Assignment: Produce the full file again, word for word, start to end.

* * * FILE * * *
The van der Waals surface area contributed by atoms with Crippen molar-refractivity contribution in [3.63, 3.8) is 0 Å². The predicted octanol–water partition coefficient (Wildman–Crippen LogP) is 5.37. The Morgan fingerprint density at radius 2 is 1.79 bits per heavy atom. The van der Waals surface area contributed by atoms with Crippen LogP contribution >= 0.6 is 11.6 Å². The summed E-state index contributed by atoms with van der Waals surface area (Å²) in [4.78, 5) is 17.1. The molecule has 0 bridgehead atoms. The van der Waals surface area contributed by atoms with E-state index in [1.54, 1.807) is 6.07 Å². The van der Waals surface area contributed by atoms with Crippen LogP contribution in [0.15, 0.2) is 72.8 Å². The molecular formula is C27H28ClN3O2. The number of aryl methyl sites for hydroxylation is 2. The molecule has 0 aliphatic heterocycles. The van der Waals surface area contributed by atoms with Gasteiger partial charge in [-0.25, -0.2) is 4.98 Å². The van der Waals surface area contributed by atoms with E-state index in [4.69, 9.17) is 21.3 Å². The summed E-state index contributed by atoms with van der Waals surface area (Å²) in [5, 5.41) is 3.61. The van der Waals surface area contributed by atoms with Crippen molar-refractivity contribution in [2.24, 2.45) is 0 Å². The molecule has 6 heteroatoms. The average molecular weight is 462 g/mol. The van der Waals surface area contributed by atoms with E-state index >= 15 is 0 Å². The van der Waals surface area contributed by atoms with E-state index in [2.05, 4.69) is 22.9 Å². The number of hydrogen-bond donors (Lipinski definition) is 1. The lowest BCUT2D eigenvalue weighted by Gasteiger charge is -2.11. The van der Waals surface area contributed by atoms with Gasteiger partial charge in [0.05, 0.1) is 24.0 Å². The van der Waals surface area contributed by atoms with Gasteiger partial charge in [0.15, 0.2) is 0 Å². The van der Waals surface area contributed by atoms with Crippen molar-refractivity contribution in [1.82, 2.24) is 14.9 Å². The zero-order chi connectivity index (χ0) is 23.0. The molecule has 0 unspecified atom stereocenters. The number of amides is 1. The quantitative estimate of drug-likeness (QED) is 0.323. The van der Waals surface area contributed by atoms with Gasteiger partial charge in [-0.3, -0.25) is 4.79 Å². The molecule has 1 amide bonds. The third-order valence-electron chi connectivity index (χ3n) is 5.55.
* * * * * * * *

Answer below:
The van der Waals surface area contributed by atoms with Crippen molar-refractivity contribution in [3.63, 3.8) is 0 Å². The predicted octanol–water partition coefficient (Wildman–Crippen LogP) is 5.37. The Morgan fingerprint density at radius 2 is 1.79 bits per heavy atom. The van der Waals surface area contributed by atoms with Crippen LogP contribution >= 0.6 is 11.6 Å². The summed E-state index contributed by atoms with van der Waals surface area (Å²) in [4.78, 5) is 17.1. The molecule has 0 bridgehead atoms. The van der Waals surface area contributed by atoms with E-state index in [1.54, 1.807) is 6.07 Å². The van der Waals surface area contributed by atoms with Crippen LogP contribution in [0.15, 0.2) is 72.8 Å². The molecular formula is C27H28ClN3O2. The number of aryl methyl sites for hydroxylation is 2. The molecule has 0 aliphatic heterocycles. The van der Waals surface area contributed by atoms with Gasteiger partial charge in [-0.25, -0.2) is 4.98 Å². The van der Waals surface area contributed by atoms with E-state index in [4.69, 9.17) is 21.3 Å². The summed E-state index contributed by atoms with van der Waals surface area (Å²) in [5, 5.41) is 3.61. The van der Waals surface area contributed by atoms with Crippen molar-refractivity contribution in [2.24, 2.45) is 0 Å². The molecule has 6 heteroatoms. The average molecular weight is 462 g/mol. The van der Waals surface area contributed by atoms with E-state index >= 15 is 0 Å². The van der Waals surface area contributed by atoms with E-state index in [2.05, 4.69) is 22.9 Å². The number of hydrogen-bond donors (Lipinski definition) is 1. The lowest BCUT2D eigenvalue weighted by Gasteiger charge is -2.11. The van der Waals surface area contributed by atoms with Gasteiger partial charge in [0.05, 0.1) is 24.0 Å². The van der Waals surface area contributed by atoms with Gasteiger partial charge in [0.15, 0.2) is 0 Å². The van der Waals surface area contributed by atoms with Crippen molar-refractivity contribution in [1.82, 2.24) is 14.9 Å². The zero-order chi connectivity index (χ0) is 23.0. The molecule has 0 unspecified atom stereocenters. The number of amides is 1. The quantitative estimate of drug-likeness (QED) is 0.323. The van der Waals surface area contributed by atoms with Gasteiger partial charge in [-0.3, -0.25) is 4.79 Å². The molecule has 1 amide bonds. The third-order valence-electron chi connectivity index (χ3n) is 5.55.